The Gallic comedy recounts frequent shenanigans of a loving couple having problems getting pregnant, mixed with sad, more serious undercurrents.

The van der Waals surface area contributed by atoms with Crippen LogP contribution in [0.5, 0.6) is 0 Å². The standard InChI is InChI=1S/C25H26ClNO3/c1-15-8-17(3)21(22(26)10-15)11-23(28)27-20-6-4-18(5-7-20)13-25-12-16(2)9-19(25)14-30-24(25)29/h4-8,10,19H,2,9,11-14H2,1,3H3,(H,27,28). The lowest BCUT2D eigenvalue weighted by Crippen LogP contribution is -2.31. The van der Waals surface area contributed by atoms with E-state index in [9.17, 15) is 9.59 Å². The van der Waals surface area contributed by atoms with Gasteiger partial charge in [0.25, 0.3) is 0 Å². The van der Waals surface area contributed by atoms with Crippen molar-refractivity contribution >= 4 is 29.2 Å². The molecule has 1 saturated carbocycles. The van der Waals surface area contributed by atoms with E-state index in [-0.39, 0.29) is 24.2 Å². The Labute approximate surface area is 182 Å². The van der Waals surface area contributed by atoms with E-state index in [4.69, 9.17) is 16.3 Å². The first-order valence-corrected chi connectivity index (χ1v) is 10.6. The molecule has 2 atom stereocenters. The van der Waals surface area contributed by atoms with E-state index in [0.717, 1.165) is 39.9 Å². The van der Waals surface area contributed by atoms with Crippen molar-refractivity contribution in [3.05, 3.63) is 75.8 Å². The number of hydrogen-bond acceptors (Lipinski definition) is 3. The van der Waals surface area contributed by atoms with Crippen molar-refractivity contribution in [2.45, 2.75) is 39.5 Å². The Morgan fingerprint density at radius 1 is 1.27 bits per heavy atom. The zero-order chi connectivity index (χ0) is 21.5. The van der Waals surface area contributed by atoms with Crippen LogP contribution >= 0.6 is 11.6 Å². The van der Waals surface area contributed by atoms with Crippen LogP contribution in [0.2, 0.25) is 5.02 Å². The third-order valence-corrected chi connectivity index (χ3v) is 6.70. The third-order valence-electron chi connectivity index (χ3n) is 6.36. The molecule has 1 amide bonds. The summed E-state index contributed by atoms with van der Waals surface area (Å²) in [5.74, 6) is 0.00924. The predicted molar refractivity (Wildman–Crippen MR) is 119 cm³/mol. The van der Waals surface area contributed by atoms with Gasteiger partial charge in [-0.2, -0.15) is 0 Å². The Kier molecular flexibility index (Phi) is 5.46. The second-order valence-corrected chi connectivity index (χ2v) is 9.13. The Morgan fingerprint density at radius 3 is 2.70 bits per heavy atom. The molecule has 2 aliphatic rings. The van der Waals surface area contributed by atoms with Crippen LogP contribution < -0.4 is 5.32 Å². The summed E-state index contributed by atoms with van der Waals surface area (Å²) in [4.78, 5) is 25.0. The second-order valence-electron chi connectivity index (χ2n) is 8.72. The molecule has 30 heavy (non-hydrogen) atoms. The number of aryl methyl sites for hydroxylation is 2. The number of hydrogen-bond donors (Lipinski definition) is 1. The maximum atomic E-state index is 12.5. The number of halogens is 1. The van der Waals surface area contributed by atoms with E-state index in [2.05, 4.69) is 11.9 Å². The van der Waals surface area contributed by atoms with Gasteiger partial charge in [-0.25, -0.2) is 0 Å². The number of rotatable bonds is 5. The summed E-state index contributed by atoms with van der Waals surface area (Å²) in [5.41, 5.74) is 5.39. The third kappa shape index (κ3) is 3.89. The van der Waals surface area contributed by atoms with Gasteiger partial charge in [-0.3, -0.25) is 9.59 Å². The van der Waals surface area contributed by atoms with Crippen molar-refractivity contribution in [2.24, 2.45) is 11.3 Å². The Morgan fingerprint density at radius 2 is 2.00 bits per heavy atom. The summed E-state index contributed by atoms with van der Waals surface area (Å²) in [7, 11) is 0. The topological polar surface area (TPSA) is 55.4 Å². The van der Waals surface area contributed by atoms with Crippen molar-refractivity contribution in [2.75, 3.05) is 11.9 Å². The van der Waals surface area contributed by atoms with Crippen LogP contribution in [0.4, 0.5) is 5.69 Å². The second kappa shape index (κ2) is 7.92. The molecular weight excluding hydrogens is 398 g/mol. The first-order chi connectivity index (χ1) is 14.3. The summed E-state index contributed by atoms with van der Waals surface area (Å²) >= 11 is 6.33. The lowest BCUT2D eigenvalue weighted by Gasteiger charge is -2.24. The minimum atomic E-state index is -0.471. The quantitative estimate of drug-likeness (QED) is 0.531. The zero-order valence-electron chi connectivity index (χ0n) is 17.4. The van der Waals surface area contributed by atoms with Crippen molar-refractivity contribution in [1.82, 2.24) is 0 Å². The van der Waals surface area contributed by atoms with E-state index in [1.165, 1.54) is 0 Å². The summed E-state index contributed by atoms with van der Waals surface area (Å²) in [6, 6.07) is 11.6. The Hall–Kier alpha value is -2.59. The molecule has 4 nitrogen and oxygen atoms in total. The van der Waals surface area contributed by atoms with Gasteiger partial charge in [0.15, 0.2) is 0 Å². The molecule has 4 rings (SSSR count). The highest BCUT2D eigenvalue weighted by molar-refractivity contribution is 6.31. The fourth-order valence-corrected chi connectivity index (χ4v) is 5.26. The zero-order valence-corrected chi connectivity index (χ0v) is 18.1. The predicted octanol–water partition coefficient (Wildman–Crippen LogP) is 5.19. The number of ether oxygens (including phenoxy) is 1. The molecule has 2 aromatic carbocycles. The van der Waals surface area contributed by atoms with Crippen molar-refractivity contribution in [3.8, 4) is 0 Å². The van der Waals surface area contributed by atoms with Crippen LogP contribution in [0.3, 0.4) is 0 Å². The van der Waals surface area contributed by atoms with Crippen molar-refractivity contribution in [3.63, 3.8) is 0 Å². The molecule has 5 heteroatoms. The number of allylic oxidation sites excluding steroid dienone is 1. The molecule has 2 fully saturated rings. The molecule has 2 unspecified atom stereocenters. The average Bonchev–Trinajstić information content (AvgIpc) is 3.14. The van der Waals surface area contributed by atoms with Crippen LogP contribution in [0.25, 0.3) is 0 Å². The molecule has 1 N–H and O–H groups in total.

The flipside of Judd Apatow’s “Knocked Up” in every sense, Gallic comedy “A Burning Desire” recounts the frequently unfunny shenanigans of a loving couple having problems getting pregnant. Writer-helmer Bernard Jeanjean (“Tell Me I’m Pretty”) and co-scribe Martine Fontaine have their protags race through various fertility techniques, but the broad comedic vibe — mostly defined by intercourse-related humor — never meshes with the film’s sadder, more serious undercurrent. Released as counterprogramming during the Cannes fest, pic failed to conceive grandiose results locally.Paris-based Yann (Clovis Cornillac) and Rose (Olivia Bonamy), in their late 30s to early 40s, want to be unmarried with children. Accomplishing the former is easy, but the latter is giving them a, um, hard time. Pic’s main problem is that it seems afraid auds might not get the jokes; Jeanjean’s setups are often overly explanatory, robbing the vital element of any gag: surprise. Frequent TV-style closeups reinforce the sitcom feel, despite widescreen lensing. Acting from the leads, and Marianne Denicourt and Francois Vincentelli as a fellow couple with fertility issues, is solid sans plus. Craft contributions are similarly OK.